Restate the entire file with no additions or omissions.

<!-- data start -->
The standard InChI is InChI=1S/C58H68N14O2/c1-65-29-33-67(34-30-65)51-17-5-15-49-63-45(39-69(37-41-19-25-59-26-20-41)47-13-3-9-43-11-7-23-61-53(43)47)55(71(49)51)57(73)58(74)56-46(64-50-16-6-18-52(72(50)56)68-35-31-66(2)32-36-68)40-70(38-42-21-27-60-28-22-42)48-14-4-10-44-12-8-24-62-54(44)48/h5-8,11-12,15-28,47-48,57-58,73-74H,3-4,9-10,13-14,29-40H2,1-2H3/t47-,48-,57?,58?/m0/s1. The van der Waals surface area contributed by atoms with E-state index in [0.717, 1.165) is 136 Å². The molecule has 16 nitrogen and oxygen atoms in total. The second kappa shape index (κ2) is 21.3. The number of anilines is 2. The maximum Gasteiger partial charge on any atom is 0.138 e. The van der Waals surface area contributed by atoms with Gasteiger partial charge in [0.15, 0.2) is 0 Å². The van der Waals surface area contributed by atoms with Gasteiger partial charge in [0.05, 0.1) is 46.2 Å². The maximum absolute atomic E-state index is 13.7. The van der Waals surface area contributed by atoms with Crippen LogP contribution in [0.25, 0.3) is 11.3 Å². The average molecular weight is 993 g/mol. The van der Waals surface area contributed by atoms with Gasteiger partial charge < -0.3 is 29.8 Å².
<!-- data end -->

The standard InChI is InChI=1S/C58H68N14O2/c1-65-29-33-67(34-30-65)51-17-5-15-49-63-45(39-69(37-41-19-25-59-26-20-41)47-13-3-9-43-11-7-23-61-53(43)47)55(71(49)51)57(73)58(74)56-46(64-50-16-6-18-52(72(50)56)68-35-31-66(2)32-36-68)40-70(38-42-21-27-60-28-22-42)48-14-4-10-44-12-8-24-62-54(44)48/h5-8,11-12,15-28,47-48,57-58,73-74H,3-4,9-10,13-14,29-40H2,1-2H3/t47-,48-,57?,58?/m0/s1. The van der Waals surface area contributed by atoms with E-state index in [0.717, 1.165) is 136 Å². The molecule has 16 nitrogen and oxygen atoms in total. The second kappa shape index (κ2) is 21.3. The number of anilines is 2. The maximum Gasteiger partial charge on any atom is 0.138 e. The van der Waals surface area contributed by atoms with Gasteiger partial charge in [0.15, 0.2) is 0 Å². The van der Waals surface area contributed by atoms with Gasteiger partial charge in [0.05, 0.1) is 46.2 Å². The maximum absolute atomic E-state index is 13.7. The van der Waals surface area contributed by atoms with Crippen LogP contribution in [0.25, 0.3) is 11.3 Å². The average molecular weight is 993 g/mol. The van der Waals surface area contributed by atoms with Gasteiger partial charge < -0.3 is 29.8 Å².